Executives with drugmaker Pfizer are worried nursing homes could be at risk of future COVID-19 outbreaks if they wait too long to administer booster shots, according to a report by the Washington Post.
The company’s concern stems from worries about the COVID Delta variant, and its own data showing immunity against the disease declines among vaccinated people over time, specifically in the elderly.
“Pfizer has publicly cited data from Israel showing that its vaccine remains effective against the delta variant in preventing hospitalizations and serious illness but has declining effectiveness at preventing milder cases. The company is most focused on whether boosters are needed for the elderly and most vulnerable,” the article states.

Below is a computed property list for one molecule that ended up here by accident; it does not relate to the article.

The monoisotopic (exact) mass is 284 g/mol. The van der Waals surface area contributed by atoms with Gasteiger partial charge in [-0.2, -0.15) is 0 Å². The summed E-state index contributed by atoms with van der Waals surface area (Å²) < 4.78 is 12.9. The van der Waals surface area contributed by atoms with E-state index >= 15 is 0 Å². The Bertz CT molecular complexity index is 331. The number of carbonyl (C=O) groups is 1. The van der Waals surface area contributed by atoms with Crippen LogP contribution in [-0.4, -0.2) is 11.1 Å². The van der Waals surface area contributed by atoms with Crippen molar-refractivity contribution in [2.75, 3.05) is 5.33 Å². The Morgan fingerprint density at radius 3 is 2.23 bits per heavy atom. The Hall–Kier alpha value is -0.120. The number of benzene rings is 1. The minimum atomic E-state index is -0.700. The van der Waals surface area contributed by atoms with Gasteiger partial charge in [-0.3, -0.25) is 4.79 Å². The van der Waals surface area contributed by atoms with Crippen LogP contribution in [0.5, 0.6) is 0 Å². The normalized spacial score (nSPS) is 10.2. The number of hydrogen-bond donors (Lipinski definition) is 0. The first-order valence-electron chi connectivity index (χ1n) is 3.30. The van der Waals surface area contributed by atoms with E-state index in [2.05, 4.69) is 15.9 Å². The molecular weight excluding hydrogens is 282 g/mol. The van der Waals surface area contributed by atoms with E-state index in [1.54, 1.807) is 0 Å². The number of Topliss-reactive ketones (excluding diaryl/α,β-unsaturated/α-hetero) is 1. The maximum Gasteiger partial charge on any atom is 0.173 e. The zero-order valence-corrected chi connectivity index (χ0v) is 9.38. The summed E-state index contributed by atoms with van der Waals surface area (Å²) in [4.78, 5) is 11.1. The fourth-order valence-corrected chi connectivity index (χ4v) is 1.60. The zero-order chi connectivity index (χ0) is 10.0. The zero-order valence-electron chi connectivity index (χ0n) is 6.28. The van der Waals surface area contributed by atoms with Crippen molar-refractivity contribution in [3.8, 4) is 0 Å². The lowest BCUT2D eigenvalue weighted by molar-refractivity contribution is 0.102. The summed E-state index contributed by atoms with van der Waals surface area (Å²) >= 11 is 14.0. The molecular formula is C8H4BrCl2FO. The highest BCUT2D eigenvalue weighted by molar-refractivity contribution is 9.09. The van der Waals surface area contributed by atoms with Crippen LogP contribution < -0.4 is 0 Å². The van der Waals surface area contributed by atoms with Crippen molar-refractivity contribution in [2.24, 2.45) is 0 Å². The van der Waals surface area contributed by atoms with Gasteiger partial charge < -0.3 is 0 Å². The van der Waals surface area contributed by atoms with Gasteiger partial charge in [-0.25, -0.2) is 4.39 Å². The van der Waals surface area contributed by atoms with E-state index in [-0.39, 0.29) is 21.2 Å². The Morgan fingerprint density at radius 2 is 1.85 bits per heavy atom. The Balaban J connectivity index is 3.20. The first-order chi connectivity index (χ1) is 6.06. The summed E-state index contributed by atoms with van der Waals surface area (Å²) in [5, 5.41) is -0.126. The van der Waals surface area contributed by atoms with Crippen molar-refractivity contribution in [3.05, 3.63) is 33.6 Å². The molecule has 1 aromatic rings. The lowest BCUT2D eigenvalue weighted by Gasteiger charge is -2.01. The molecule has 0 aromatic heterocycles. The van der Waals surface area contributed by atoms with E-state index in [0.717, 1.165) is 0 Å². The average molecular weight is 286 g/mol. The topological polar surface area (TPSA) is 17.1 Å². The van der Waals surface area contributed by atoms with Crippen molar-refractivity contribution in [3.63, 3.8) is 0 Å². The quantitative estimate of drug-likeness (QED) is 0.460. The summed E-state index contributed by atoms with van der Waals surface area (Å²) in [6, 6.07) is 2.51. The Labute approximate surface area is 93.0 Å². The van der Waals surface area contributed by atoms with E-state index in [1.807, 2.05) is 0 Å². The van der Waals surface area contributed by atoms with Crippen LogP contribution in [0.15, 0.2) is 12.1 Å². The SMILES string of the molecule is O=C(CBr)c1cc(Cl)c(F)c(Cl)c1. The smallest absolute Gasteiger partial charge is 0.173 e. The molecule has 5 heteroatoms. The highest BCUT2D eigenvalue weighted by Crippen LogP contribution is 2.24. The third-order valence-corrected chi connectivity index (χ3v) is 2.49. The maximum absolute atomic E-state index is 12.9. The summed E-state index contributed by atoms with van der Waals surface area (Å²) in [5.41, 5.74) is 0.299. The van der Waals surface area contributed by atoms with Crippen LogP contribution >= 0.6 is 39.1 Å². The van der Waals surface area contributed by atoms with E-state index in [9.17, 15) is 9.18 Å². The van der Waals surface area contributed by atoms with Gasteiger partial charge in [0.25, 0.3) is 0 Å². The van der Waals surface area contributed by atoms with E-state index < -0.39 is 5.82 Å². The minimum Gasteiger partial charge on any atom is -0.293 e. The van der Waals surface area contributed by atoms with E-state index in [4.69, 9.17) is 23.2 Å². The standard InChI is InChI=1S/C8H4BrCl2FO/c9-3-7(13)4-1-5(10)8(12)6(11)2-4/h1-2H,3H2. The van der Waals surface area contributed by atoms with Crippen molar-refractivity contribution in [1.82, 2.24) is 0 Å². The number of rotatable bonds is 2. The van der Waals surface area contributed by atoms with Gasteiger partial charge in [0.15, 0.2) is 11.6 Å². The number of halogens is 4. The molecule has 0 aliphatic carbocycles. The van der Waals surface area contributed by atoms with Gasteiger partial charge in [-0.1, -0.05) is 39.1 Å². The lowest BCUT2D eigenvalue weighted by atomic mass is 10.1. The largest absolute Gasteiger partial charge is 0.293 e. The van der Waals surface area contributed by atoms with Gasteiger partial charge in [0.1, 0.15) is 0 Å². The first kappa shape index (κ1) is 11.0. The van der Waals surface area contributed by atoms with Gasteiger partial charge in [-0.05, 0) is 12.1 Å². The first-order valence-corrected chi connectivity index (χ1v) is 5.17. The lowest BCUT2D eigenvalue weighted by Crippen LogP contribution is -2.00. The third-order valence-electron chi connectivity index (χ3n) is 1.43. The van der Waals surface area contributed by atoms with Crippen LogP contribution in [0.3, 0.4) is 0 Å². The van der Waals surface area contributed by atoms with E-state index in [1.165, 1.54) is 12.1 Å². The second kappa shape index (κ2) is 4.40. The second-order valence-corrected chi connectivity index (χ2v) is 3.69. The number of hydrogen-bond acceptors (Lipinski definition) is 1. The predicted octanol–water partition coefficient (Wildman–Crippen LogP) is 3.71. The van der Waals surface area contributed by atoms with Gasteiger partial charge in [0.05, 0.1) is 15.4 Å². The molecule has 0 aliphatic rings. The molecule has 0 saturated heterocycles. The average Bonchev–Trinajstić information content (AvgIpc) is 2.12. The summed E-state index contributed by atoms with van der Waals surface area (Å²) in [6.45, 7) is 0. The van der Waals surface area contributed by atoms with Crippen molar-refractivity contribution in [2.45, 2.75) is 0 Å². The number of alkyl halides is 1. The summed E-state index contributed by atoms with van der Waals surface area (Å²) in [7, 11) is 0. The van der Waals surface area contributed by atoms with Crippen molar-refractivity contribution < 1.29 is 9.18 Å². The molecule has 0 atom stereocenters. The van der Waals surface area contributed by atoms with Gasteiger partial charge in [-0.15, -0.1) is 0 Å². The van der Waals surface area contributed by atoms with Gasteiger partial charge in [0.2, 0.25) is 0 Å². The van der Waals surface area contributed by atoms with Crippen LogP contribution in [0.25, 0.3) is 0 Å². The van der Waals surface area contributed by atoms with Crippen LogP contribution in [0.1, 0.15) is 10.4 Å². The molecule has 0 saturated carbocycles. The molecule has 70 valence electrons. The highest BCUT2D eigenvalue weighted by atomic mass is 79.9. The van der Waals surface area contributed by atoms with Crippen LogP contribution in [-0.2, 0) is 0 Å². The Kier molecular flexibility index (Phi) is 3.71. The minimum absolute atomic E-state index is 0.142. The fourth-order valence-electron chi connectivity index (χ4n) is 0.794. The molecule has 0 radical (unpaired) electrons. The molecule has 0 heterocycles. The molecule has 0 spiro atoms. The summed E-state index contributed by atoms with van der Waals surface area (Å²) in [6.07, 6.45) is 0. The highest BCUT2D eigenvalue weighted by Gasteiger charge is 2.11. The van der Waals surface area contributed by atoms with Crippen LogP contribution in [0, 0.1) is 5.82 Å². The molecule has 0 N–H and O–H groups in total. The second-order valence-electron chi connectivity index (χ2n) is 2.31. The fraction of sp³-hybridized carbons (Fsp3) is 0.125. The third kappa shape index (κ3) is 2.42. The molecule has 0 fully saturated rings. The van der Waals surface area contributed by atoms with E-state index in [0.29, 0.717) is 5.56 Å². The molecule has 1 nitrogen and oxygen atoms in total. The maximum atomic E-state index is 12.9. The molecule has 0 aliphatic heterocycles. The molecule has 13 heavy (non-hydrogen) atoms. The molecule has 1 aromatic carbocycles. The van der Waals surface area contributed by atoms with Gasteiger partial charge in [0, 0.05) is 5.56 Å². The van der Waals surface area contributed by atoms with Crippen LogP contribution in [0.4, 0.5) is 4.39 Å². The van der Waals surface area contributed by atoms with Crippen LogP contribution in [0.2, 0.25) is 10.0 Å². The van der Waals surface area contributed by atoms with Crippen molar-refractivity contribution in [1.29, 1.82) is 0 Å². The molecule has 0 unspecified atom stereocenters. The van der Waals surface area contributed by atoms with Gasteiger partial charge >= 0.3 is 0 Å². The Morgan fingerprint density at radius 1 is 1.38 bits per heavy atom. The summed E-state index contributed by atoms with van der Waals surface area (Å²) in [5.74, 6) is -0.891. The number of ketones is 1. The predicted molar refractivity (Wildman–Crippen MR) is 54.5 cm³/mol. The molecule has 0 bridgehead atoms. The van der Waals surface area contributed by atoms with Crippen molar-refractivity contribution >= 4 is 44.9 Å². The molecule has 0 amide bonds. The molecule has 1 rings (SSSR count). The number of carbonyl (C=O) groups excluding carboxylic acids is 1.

Pfizer officials are meeting with U.S. health officials this week about the need for a COVID vaccine booster shot. The company plans to seek regulatory approval for a third dose six to 12 months after people complete the two-shot regimen.
Federal health officials, however, said last week a booster shot is not needed for vaccinated people at this time.
The Food and Drug Administration and Centers for Disease Control and Prevention last week issued a joint statement reaffirming the effectiveness of currently available COVID-19 vaccines. The agencies also stated they are engaged in a “science-based, rigorous process to consider whether or when a booster might be necessary.”
“Several senior health officials said they think it will probably be appropriate to recommend boosters for the elderly and the most vulnerable, such as those who are immunocompromised, but stressed there will be a public process to make such an evaluation, according to two senior administration officials,” the Washington Post report stated.